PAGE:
Old Random Thoughts Thread or OT Chit Chat Thread :)
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Post Posted: Wed Mar 01, 2006 2:40 pm 
 

bombadil wrote:
Badmike wrote:
  Unfortunately I don't really drink foreign beers because of the cost involved, and most American beers to put it bluntly aren't worth the time to spit in.


My favorite beer is probably "Elephant Beer".  Man, three or four of those, and you're hammered.  As for American beers, what about some of the Sam Adams varietals?  My favorite is the "Old Fezziwig Ale".


I love drinking, but I"m a very sad case. Most beer gives me a skullbuster ofa headache, I'm allergic to either the hops or barley or something.  There are only a few varieties I drink that don't knock me out.  I made the mistake one night of drinking a dark, thick souplike Stout at a local beer joint that tatsted great but gave me a migraine for several days, now I stay away from all stouts just in case.   I stick to scotch or tequila but the beers I mentioned don't seem to have any effect so i cling to them when I need a brew.  
   King, did you try World Market? I'm sureyou've got one up there in Plano, they often have some pretty eclectic varities of foreign beers.

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Post Posted: Wed Mar 01, 2006 3:04 pm 
 


Heh, heh... those both look familiar: used to hop off at London Bridge en-route back from Kent to points-North :)

If you like Belgian bottles (and draft) and are planning a raid on Al's at a future date, a short detour will take you to the Bhurtpore Inn; 100 or so different Belgian bottled beers last time I was there and good food, too. Not too shabby for a rural pub...
Presuming you can cope with being that far from an underground station, that is! (no, Cheshire is not on the Northern Line ;))

  

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Post Posted: Wed Mar 01, 2006 3:13 pm 
 

sheeadog wrote:
Kingofpain89 wrote:
I have to agree with the above post.  In my opinion, one of the best American beers is Samuel Adams.  Their seasonal brews are exceptional.  Just picked up a six of Spring Ale...kinda like a Belgian Wheat.  I used to buy the Scotch Ale and Double Bock quite often but cant get it around here anymore.  I bought a bottle of the Triple Bock when it came out.  Frankly it tasted like an alcohol infused fruit syrup.  And the $5 price tag for one bottle was enough of a reason not to buy it again.



I have to agree with you on that.  Sam's Winter Lager is the one I like the best.  It's just about the only thing I like about winter...


Actually that is one of Sam's beers that I dont drink.  I dont drink it for the same reason I dont drink Pete's Wicked Winter Brew.  I dont think beer should taste like pumpkin pie.  :D   I really like the White Ale, Summer Ale, Spring Ale, and the Octoberfest.  I probably wouldnt like the Old Fezziwig's Ale since it is a similar recipe to the Winter Lager.  Their Hefeweizen, Pale Ale, and Black Lager are really good too.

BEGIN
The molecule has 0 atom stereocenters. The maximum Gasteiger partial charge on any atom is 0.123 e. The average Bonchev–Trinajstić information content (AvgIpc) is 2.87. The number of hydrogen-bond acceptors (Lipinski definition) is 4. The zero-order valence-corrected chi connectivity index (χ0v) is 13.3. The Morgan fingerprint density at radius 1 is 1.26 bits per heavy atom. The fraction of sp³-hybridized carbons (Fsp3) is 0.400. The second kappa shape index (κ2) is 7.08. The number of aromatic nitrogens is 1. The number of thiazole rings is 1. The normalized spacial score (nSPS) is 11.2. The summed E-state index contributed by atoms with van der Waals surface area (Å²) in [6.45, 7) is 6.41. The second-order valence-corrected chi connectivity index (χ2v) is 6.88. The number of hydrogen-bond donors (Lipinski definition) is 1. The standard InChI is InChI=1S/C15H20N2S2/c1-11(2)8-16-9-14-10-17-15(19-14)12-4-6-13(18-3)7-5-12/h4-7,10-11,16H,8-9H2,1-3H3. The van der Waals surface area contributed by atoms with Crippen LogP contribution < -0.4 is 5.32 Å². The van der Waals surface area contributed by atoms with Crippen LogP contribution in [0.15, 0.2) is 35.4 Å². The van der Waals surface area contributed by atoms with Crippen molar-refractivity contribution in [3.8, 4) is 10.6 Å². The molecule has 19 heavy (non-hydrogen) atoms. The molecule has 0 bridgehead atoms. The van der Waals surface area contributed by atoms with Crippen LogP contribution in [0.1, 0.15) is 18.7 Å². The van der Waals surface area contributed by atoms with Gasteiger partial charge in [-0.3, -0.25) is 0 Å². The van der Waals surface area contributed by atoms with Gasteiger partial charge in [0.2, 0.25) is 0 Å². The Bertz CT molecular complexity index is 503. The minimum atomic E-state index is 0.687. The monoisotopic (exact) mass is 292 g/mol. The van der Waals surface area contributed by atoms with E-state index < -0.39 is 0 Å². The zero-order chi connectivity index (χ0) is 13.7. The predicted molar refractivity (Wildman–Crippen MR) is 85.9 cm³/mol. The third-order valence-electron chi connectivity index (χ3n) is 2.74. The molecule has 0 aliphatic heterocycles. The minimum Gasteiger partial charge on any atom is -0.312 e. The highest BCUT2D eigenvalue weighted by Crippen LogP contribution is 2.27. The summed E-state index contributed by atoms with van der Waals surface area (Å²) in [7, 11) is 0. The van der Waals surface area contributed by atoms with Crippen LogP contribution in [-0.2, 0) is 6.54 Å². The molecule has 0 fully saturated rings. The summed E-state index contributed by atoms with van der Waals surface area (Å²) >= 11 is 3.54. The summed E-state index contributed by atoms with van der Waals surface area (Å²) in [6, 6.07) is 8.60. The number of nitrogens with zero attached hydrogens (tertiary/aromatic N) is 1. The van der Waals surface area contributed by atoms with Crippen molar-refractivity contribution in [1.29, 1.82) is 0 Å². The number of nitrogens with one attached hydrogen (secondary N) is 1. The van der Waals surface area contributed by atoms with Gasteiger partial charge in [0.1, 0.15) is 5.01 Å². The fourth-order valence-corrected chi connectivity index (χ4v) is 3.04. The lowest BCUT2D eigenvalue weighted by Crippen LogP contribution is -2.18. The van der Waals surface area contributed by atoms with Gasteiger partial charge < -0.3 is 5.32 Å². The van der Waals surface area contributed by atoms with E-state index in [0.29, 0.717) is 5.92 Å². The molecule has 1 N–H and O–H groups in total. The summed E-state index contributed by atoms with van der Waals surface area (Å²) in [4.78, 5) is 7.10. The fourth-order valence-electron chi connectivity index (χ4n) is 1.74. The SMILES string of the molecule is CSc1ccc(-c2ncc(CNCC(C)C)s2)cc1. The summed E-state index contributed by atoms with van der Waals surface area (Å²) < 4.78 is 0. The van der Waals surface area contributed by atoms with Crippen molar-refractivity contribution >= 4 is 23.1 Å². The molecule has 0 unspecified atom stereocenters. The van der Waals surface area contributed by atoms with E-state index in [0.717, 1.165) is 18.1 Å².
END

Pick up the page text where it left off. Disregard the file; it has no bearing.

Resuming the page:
King, did you try World Market? I'm sureyou've got one up there in Plano, they often have some pretty eclectic varities of foreign beers.


Actually World Market has a smaller selection than Central Market.  I pretty much get all my beer there now.  There is a german restaurant in Plano that has some really awesome beer.  This one: Schneider Aventinus Eisbock...really kicked my butt.  Only 120 cases are imported to the U.S. each month so it is a bit expensive...something like 9.50 a bottle.  It is something like 12 or 13% alcohol.  Drinking it is almost like drinking a boilermaker...it burns on the way down.  Come to think of it, it burned on the way out the next day too.  :wink:

  


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Post Posted: Wed Mar 01, 2006 3:26 pm 
 

I must admit that I haven't made the European tour.  Canada has some fine stuff and the microbrews here in the states have really made some good product.  We did spend a year down in New Mexico and I got to try several Mexican beers.  Bohemia is the only beer I'll drink regularly now.  Every once in awhile we'll make beer bread and have to buy a Budweiser or a Coors (shitty beer maketh great beer bread), and I get the rest.  Monty Python was right.


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Post Posted: Wed Mar 01, 2006 3:50 pm 
 

Kingofpain89 wrote:...it burns on the way down.  Come to think of it, it burned on the way out the next day too.  :wink:


...ahh, truly you are the King of pain.  :wink:


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Post Posted: Wed Mar 01, 2006 3:53 pm 
 

faro wrote:Heh, heh... those both look familiar: used to hop off at London Bridge en-route back from Kent to points-North :)

If you like Belgian bottles (and draft) and are planning a raid on Al's at a future date, a short detour will take you to the Bhurtpore Inn; 100 or so different Belgian bottled beers last time I was there and good food, too. Not too shabby for a rural pub...
Presuming you can cope with being that far from an underground station, that is! (no, Cheshire is not on the Northern Line ;))


Sounds good.  If I can brave the unrestrained foliage and 'colourful' locals of the countryside I might give it a go.   :wink:  

oh, if you (or anyone else) is thinking of drinking in London, easily the best online guide is: